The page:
The Fall: Singles 1978 – 2016 (album review)

Does the world really need another Fall anthology? Yes, absolutely, and this is it.

Singles 1978 - 2016
The Fall
Cherry Red
1 Dec 2017

In his comprehensive exploration of post-punk, Rip It Up and Start Again, Simon Reynolds sums up the Fall’s sound as “Drug music, mostly, but not blissed-out pastoralist or cosmic buffoonery. Instead, the Fall trances out to the primal monotony of Can, the methedrine-scorched white noise of the Velvet Underground, and 1960s ‘punkdadelic’ bands like the Seeds. “He’s speaking primarily of the first wave of Mark E Smith’s group that produced such classics as “How I Wrote Plastic Man”, “Totally Wired”, “Rowche Rumble”, their manic cover of “Mr. Pharmacist”, and the band’s statement of purpose, “Repetition”. It’s an apt description of their whole, though, as the band morphed through its dozens of lineups over the years, the only constants being Smith and his core philosophy.

Smith has stuck to that core philosophy of repetition and dissonance in such a way that when one hears a Fall song, it’s instantly identifiable as such, but not in the same way of bands like AC/DC and the Ramones. Where those bands reveled in finding variety in sonic sameness, Smith’s Fall are more adventurous. What one chooses to repeat, after all, can always be something different. Sure, Smith’s nasal, speak-singing is instantly identifiable, but even the instrumental remixes found among the B-sides are immediately associable. The consistent use of bass as a lead instrument, the always off-kilter keyboard melodies, the oft-times neutered guitar that when let off the leash growls all the more violently: these, too, are definitive characteristics of the Fall sound.The collective force is hypnotic and seductive, angry yet beautiful, sonically violent but physically transcendent.

Over the years, Smith has been many things to many people, but whatever the label bestowed, be it genius, ogre, provocateur, etc., he is above all one of us, and this is, perhaps, his greatest value and greatest gift. Mark E Smith is not cut from the cloth of the standard pop star. He is not to the manor born with an art hobby that easily translated into a career, nor is he a middle class art school grad (or dropout). He’s a standard, working class bloke who decided that being a standard, working class bloke was a load of shit and who has, for 40-odd years, demanded to be heard.

Mark E Smith is the perpetual outsider who refused to be overlooked and who demanded entry to the inside even while spitting equally on everything he’s found or left behind. Dissatisfied with our disinfected world, he is equally critical of master or plebeian, despising what he sees as the corporate inhumanity of the ruling upper classes, the fawning conformity of the middle class, and the willful ignorance of the working class. Smith, the former shipping clerk now arguably a voice of his generation, stands alone in bold proclamation of the assurance that anyone is capable of doing what he has done, yet he stands pretty much alone in having done it.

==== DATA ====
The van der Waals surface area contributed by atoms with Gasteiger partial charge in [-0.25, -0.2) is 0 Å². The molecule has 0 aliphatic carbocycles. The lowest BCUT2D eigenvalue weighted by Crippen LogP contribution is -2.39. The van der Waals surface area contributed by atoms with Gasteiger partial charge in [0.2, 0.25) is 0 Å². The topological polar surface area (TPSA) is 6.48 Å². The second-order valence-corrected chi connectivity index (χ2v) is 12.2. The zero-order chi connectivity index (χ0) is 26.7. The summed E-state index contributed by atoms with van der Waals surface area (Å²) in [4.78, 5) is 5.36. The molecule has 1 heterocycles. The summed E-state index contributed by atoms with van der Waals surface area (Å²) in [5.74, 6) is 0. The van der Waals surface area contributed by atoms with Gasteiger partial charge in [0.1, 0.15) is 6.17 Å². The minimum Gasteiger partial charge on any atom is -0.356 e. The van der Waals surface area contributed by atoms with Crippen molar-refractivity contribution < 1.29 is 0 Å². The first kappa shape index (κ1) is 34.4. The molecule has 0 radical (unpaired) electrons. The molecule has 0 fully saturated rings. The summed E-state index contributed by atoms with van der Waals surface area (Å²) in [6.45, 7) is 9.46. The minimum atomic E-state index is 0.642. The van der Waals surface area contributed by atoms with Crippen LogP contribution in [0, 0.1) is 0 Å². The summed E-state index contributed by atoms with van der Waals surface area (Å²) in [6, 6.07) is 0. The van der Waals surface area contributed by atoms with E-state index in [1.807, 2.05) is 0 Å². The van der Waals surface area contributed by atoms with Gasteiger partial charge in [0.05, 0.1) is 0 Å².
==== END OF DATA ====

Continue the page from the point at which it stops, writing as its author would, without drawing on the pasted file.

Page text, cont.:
He’s had his champions and his longtime fans, but feels he owes no one anything. When John Peel died it made sense to seek out Smith for insight and recollection since there was no performer for whom Peel was a more passionate, fan boy advocate for than the Fall. But Smith’s dispassionate response disappointed and offended many for its perceived lack of appreciation for all Peel had done. Yet, for Smith, the working class Mancunian, his reaction was completely in keeping with his upbringing and perspective. Peel wasn’t a friend; he was a guy that was doing his job and, from Smith’s perspective, doing it well since he had the taste and vision to appreciate the Fall’s work.

On the subject of doing things well, Cherry Red’s Singles 1978 – 2016 offers possibly the best-yet anthologized introduction to the Fall’s extensive and explosive canon of work. Available as a three-CD collection of “A Sides” or in a Deluxe edition featuring four additional CDs of “B Sides” it’s an amazing listen from start to finish. There’s always going to be some quibbling over exclusions (Where’s “Big New Prinz” or “Eat Yerself Fitter”?), but these collections do a valuable service to anyone curious to investigate this important band but intimidated by the sheer volume of available product.Not to mention, of course, the roughly 30 or more collectives of musicians joining Smith in recording under the name over the years.

The set is attractively packaged and, if lacking in the typical scholarship of box sets (historical/appreciative essays, archival photos, and the like), it nonetheless is organized according to an informative curatorial perspective. The “A Sides” booklet reproduces the front face of every single while listing date of release and identifying all participating musicians. The tracks are organized chronologically and identified by year on the disc cases as well. It’s a slim and efficient package that places emphasis on the songs themselves.

As an album band, the Fall has had its ups and downs, but as a singles band they were consistently strong, and it shows here. All the classics from their beginnings to their late ’80s commercial peak are here, and the later-era band is equally well represented by anthemic cuts like “Touch Sensitive” and “Theme From Sparta F.C. #2”. Meanwhile the “B Sides” collection features favorites like “No Bulbs”, “God Box”, one their most sinister sounding songs, and their expertly excavated Gene Vincent cover of “Rollin’ Dany”. In all, it’s a reminder of Smith’s singular artistic vision.

There are few artists in the history of rock and roll who have persisted as long, as adventurously, and who have been as consistently captivating (if not always great) as Mark E Smith. Certainly, no solo Beatle matches his oeuvre. This anthology demonstrates the breadth of Smith’s accomplishments spanning five decades.